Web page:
I am continuing the Celebrating Moms Series with a wonderful piece by Amanda Pruss. It is not often that you hear a mother speak with such honesty about the choices mothers must make as they balance career and motherhood. I appreciate Amanda’s ability to share her heart with Homegrown Friends.
Every time I look at my daughter I see the miracle that she is as pregnancy did not come easy for us. I had planned for a three month maternity leave from my full time job. It wasn’t long enough! I loved my time at home and absolutely cherished it. After going though such agony to have a baby, I relished in being a mom. It was not without its challenges. Like all new moms I was learning the ropes in a crash course style, but I enjoyed it. My time at home with her was amazing, poopy diapers, screaming, sleepless nights and all.
I felt nervous and sad in the days leading up to my return to work. I was dreading having to leave my baby. I really struggled with returning to work. I knew it was what was best for my family, but that didn’t make it any easier. The reality is we are a dual income home. By working we are able to save for our retirement and our daughter’s future. We will be able to provide a good education and a healthy lifestyle. We can afford the medical bills that come along with infertility or pay adoption fees. I want a sibling for my child and this is how we can do it. Even though I knew this was the responsible choice for us, I didn’t want to leave her. I felt like I was paying strangers to raise my child.
We put our daughter in a top quality daycare (we toured everyone one in our area). The transition was rough! Though the first week was the hardest, I cried at my desk every day for at least a month. I knew she was receiving excellent care, but it was just heart breaking for me to leave her. Transitioning her to a bottle wasn’t easy and all the breast pumping was exhausting. The whole thing just seemed silly to me. I spent half of my work day looking at pictures of her and daydreaming about quitting my job.
During the early months I was getting up at 5:30 nursing four times a day, pumping five times a day plus nursing throughout the night. I was mentally and physically exhausted plus my nipples were really hurting! I constantly worried about my daughter. I hated going to work, and I was starting to resent my husband and dreading the day to day. I wanted to be home raising our daughter. I was jealous of my stay at home friends. I longed for that life style.
It took several months but things got better. I made a conscious effort to enjoy the day to day. This is what I always wanted, and now I had it. I was lucky! It wasn’t picture perfect, but it was my life and I choose to love it. My husband stepped up and starting to do more around the house and I started to do less. If the cleaning or food shopping didn’t get done, well, frankly I didn’t care. Anything that took time away from me being with my daughter got cut. Weekends became strictly family time. We stopped visiting friends and family as often, dates continue to be rare, and that is okay with us. If we can’t bring our daughter with us, it usually isn’t worth the effort. I cut back at work stepping down from a few committees and stopped volunteering for extra assignments.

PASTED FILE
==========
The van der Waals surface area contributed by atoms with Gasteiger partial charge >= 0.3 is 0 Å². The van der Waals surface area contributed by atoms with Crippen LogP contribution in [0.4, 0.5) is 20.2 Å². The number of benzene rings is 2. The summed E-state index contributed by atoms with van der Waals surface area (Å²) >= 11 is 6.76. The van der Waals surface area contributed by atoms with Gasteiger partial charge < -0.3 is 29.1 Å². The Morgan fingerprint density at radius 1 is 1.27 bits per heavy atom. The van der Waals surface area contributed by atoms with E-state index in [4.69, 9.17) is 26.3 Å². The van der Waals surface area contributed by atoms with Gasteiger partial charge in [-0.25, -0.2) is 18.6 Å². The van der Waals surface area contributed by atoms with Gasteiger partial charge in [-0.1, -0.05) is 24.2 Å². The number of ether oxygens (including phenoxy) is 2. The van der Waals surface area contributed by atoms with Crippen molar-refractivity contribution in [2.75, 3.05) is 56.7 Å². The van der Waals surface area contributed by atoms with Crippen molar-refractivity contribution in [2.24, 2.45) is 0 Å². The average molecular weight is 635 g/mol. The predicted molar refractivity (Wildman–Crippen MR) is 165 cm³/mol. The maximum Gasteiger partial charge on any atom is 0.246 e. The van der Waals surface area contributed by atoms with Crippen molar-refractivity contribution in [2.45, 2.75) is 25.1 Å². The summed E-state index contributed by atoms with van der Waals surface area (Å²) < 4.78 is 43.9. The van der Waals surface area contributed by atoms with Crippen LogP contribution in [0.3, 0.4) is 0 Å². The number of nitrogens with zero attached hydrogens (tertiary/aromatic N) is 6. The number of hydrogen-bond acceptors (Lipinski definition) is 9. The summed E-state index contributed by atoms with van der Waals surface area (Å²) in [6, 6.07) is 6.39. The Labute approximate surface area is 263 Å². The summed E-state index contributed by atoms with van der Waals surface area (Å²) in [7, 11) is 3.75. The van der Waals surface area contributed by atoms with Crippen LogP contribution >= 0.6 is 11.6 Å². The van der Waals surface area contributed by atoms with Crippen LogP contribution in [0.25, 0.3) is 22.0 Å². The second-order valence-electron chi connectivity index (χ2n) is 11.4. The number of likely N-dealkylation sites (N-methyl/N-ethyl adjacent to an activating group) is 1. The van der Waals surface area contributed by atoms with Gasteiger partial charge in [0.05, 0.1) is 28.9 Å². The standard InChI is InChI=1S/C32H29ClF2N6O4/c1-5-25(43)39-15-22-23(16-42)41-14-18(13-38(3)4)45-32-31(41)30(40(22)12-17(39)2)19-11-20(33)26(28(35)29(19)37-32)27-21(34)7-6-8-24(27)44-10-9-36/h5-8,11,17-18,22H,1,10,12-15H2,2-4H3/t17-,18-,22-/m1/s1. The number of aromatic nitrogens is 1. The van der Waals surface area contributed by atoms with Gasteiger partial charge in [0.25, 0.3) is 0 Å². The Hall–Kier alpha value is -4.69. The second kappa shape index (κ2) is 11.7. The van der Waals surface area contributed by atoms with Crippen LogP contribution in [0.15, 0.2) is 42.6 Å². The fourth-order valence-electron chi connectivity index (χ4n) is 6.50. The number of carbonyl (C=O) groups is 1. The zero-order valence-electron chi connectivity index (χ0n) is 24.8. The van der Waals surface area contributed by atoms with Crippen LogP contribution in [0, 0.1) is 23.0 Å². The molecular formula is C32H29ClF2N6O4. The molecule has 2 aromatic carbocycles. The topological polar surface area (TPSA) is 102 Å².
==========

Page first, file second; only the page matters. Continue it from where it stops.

Now that my daughter is approaching 18 months, I feel like we are in a great place. I still would prefer to be a stay at home mom, but that just isn’t going to happen. Our daughter is excelling at daycare and our pediatrician is thrilled with her development. She is running, jumping, dancing, talking, expressive, growing like a weed and best of all she is a very happy toddler. She hasn’t been sick in months (knock on wood!), and I even received a promotion at work. (Grateful for this because daycare is crazy expensive!) I have made some great friends with other working moms and I absolutely love my daughter’s teachers.
I still struggle with the guilt of putting her in daycare. I still daydream about quitting my job and staying home, but now I also wonder, could I do as good of a job? Her teachers are amazing, and frankly I don’t know if I would stack up. If I was home all the time, would I become complacent and let the TV become the baby sitter? Would she have as good eating habits, or would I just let her eat fruit all day? Would she be physically developing as well and hitting milestones way before the average? I don’t have the luxury of knowing those answers. What I do know is that this works for us, at least for now. If we are lucky enough to have more children we may price ourselves out of daycare. (Two kids in full time care would be more than our mortgage payment.) I’m not sure what the right answer would be in that case. I do know that is a bridge that I would be delighted to cross if given the opportunity.
Life is not perfect, but I LOVE my life. Like all moms I wish there were more hours in the day and that I could slow down time because it all seems to be going so fast. However, I consider myself very fortunate to have a beautiful healthy daughter, a loving supportive husband and a good career. I thank God everyday for how blessed I am.
About Amanda Pruss
I am the mom of a 19 month daughter, Stella, and two huge lovable dogs. My husband, Andy, and I have been married for five years and we live on an 85 acre farm in central PA. We feel blessed to be able to raise our daughter in such an idyllic setting. We both work for The Pennsylvania State University, I in the College of the Liberal Arts and he in the College of Agricultural Sciences. Our home has turned into a giant play space for Stella and we love it! Our days are hectic with us both working full time but we take advantage of every minute of family time we get.
Are you a mom that has a story you would like to share? Please submit articles to Meredith @ firstname.lastname@example.org.